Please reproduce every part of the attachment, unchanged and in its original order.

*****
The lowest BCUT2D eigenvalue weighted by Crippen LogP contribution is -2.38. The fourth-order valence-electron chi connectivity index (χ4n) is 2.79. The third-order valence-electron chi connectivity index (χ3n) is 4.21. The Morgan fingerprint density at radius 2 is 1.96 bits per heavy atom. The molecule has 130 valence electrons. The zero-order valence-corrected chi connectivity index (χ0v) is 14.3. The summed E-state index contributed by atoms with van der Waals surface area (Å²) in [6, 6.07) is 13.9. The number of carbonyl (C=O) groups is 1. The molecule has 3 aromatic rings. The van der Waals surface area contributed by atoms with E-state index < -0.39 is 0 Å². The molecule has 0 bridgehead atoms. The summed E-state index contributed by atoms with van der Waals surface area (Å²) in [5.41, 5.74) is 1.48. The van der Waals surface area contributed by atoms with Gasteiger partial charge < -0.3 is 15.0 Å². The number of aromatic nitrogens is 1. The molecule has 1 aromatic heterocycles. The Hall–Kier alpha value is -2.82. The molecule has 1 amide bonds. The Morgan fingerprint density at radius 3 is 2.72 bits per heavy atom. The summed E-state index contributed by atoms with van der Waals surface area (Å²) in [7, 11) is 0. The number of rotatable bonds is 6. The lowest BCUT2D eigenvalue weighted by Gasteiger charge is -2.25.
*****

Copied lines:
The lowest BCUT2D eigenvalue weighted by Crippen LogP contribution is -2.38. The fourth-order valence-electron chi connectivity index (χ4n) is 2.79. The third-order valence-electron chi connectivity index (χ3n) is 4.21. The Morgan fingerprint density at radius 2 is 1.96 bits per heavy atom. The molecule has 130 valence electrons. The zero-order valence-corrected chi connectivity index (χ0v) is 14.3. The summed E-state index contributed by atoms with van der Waals surface area (Å²) in [6, 6.07) is 13.9. The number of carbonyl (C=O) groups is 1. The molecule has 3 aromatic rings. The van der Waals surface area contributed by atoms with E-state index < -0.39 is 0 Å². The molecule has 0 bridgehead atoms. The summed E-state index contributed by atoms with van der Waals surface area (Å²) in [5.41, 5.74) is 1.48. The van der Waals surface area contributed by atoms with Gasteiger partial charge < -0.3 is 15.0 Å². The number of aromatic nitrogens is 1. The molecule has 1 aromatic heterocycles. The Hall–Kier alpha value is -2.82. The molecule has 1 amide bonds. The Morgan fingerprint density at radius 3 is 2.72 bits per heavy atom. The summed E-state index contributed by atoms with van der Waals surface area (Å²) in [7, 11) is 0. The number of rotatable bonds is 6. The lowest BCUT2D eigenvalue weighted by Gasteiger charge is -2.25.